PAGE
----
Equestrian Design Guidebook for Trails, Trailheads, and Campgrounds

This guidebook provides practical guidelines for developing recreation environments that are sensitive to the needs of riders and their stock.

by Jan Hancock, Principal, Hancock Resources LLC, Federal Highway Administration, USDA Forest Service

To keep the size and scope of this guidebook manageable, the focus is limited to equestrian elements--such as corrals, tread width, horse-friendly surfaces, and so forth--and a few closely related subjects. The information presented can be adapted to a variety of settings and levels of development, as well as to different jurisdictions. In many cases, the expertise of specialists--for example, engineers, landscape architects, and scientists--is required. Planners and designers should consult other sources for basic planning and design criteria, including agency-specific guidelines, legal requirements, engineering and architectural standards, scientific expertise, and so forth. Consulting with area riders is an essential part of the planning process. Sound planning and design judgment are the keys to choosing the most appropriate elements, given local conditions. This guidebook is intended as a practical guide for trail work, not a policy manual--however, the authors believe the information is consistent with current U.S. Department of Agriculture (USDA) Forest Service policies and direction.

View the guide

About the Authors

Jan is the author of two books, the “Equestrian Design Guidebook for Trails, Trailheads, and Campgrounds” published by the U.S. Department of Transportation Federal Highway Administration, in partnership with the USDA Forest Service, Missoula Technology and Development Center, and the guidebook titled “Horse Trails in Arizona.” She is an equestrian recreational facilities design consultant with her company, Hancock Resources LLC, and is a national speaker at trails and equestrian conferences and webinars. Jan has lived in Phoenix, Arizona over the past 40 years.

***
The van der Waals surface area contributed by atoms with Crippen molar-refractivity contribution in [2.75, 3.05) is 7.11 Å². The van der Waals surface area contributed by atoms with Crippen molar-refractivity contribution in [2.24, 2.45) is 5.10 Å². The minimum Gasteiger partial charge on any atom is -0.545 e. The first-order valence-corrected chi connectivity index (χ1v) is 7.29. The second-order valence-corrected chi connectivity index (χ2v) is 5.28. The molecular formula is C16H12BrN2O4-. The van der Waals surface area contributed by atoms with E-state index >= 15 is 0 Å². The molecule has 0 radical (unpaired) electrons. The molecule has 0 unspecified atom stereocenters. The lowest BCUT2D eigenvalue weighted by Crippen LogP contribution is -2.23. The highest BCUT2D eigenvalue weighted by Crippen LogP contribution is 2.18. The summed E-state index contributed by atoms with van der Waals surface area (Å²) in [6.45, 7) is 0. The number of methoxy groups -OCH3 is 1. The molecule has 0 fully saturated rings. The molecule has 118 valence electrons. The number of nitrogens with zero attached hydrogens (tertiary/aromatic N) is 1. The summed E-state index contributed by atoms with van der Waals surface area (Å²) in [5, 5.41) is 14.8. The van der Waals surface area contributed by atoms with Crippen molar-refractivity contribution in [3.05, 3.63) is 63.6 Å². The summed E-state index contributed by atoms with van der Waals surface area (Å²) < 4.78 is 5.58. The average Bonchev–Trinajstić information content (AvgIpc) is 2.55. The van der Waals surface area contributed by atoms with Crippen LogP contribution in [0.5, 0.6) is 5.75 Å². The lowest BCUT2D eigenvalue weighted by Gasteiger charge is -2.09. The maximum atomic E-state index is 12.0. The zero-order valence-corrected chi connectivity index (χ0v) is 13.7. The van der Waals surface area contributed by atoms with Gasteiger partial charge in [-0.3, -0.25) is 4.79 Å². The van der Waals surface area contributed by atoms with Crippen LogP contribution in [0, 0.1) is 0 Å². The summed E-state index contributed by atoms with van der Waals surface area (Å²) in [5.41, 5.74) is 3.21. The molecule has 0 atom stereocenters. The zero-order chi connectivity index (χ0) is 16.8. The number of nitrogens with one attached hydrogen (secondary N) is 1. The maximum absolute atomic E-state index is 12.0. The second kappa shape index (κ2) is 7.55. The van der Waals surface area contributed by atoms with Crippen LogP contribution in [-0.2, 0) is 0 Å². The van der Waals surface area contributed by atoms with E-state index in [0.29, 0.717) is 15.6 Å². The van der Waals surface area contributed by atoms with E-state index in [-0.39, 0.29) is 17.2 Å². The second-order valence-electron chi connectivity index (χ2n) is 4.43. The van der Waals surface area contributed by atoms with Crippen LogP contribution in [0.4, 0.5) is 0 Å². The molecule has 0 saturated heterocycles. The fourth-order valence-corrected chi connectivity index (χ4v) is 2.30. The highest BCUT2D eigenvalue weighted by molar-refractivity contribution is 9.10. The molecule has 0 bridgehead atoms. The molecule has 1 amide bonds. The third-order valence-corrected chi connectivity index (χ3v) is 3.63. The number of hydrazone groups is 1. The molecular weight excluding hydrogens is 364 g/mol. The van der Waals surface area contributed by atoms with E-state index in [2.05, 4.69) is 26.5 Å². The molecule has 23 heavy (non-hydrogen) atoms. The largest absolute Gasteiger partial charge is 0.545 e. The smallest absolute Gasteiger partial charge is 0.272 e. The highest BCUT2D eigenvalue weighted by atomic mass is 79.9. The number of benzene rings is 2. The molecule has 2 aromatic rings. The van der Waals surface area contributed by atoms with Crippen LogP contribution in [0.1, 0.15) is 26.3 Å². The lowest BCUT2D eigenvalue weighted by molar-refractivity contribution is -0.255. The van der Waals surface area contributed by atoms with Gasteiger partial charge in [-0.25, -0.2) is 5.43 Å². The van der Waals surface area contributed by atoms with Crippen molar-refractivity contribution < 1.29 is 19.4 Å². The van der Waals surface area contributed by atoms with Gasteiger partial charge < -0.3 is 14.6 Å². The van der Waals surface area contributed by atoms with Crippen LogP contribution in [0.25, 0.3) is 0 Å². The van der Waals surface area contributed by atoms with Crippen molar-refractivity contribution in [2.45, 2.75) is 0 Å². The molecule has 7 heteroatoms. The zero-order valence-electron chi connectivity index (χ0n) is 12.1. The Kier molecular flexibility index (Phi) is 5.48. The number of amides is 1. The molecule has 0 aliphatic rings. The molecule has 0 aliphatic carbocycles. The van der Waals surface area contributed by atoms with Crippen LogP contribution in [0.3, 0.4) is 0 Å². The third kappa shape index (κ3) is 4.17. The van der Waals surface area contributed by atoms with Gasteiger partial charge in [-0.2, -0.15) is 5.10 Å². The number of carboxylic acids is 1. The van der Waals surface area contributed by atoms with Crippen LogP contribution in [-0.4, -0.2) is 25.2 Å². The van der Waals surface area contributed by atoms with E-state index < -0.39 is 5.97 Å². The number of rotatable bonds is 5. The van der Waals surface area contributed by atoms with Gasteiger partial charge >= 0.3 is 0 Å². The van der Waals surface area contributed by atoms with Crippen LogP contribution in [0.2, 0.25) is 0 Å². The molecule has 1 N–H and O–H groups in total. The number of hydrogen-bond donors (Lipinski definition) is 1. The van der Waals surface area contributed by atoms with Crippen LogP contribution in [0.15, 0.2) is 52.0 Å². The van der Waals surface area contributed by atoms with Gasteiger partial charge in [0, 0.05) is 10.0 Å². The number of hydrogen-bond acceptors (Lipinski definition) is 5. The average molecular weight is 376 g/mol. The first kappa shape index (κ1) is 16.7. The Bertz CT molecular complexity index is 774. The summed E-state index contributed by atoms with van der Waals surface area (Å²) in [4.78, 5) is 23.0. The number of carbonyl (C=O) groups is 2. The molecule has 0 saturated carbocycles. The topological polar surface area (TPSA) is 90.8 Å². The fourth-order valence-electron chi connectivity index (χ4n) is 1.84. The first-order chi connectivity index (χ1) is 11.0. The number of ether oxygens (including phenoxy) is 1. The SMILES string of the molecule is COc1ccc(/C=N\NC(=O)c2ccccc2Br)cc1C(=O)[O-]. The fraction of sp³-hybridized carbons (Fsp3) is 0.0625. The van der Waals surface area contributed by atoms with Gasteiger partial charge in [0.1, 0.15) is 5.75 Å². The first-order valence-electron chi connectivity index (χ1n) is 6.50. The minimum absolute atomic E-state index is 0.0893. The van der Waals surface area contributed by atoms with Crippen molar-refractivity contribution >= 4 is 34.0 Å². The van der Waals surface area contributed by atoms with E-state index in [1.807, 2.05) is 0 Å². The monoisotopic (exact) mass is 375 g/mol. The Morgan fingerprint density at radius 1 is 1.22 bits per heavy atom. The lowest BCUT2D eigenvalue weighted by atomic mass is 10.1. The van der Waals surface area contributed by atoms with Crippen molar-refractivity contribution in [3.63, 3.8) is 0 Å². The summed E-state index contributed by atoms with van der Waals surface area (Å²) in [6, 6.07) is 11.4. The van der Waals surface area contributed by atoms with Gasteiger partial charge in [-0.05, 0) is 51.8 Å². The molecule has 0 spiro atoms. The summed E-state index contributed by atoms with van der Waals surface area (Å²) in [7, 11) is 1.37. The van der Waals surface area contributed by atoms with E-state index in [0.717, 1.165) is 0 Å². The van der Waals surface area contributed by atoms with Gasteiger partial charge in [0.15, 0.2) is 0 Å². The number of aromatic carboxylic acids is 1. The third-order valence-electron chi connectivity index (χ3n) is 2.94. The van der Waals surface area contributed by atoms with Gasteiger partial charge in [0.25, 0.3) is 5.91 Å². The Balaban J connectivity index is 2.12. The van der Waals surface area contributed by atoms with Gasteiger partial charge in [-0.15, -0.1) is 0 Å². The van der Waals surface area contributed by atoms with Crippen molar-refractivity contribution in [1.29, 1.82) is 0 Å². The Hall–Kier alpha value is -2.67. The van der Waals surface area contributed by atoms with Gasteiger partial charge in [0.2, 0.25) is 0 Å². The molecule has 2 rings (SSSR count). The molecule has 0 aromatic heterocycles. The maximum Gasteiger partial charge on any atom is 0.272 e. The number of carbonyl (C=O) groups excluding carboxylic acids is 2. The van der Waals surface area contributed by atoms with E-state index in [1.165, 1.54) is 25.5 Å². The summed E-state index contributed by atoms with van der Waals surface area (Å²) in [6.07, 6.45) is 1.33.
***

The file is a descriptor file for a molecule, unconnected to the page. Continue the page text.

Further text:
Jan has a Bachelor of Science degree from Northern Arizona University in Flagstaff, AZ, and a Master of Arts degree from Arizona State University in Tempe, AZ.

Jan served on the Arizona Governor’s Growing Smarter Oversight Council and is the equestrian representative on the American Trails Board of Directors. She served a 9-year term on the City of Phoenix Parks and Recreation Board and the Design Review Standards Committee. She was the past president of the Arizona Trail Association, the nonprofit support organization for the 800-mile Arizona National Scenic Trail, a border-to-border route that travels through lands managed by Federal, State, County, and Municipal agencies. Jan is a founder and the executive director of the Maricopa Trail + Park Foundation supporting the 315-mile Maricopa Trail, a loop spur trail system in the nation’s second-largest counties in the nation. Jan is also a founding member of the Sun Corridor Trail Alliance, supporting the planning and construction of a 1,500-mile urban-centric trail system from Douglas, Arizona to Las Vegas, Nevada.

As an equestrian facilities and trails consultant, Jan has completed numerous master planning and trail system projects for cities and land management agencies across the United States. She is currently working on equestrian-use trails and trailhead planning for the City of Milton, GA, the City of Big Bear Lake and Big Bear Valley, CA, the Five Winds Ranch in Yucaipa, CA, and the Lake Arrowhead Trail System Master Plan in CA.

The daughter of a veterinarian, Jan has been horseback riding since she was three years old and has been horseback trail riding most of her life. She credits the remarkable saddle horses she has owned over her lifetime with the inspiration and passion for her career as an author and designer of equestrian-use outdoor recreational trails and related facilities.

Contact: [email protected]


The Federal Highway Administration (FHWA), part of the US Department of Transportation, provides expertise, resources, and information to improve the nation's highway system and its intermodal connections. The Federal-Aid Highway Program provides financial assistance to the States to construct and improve the National Highway System, other roads, bridges, and trails.


To sustain the health, diversity, and productivity of the Nation’s forests and grasslands to meet the needs of present and future generations.

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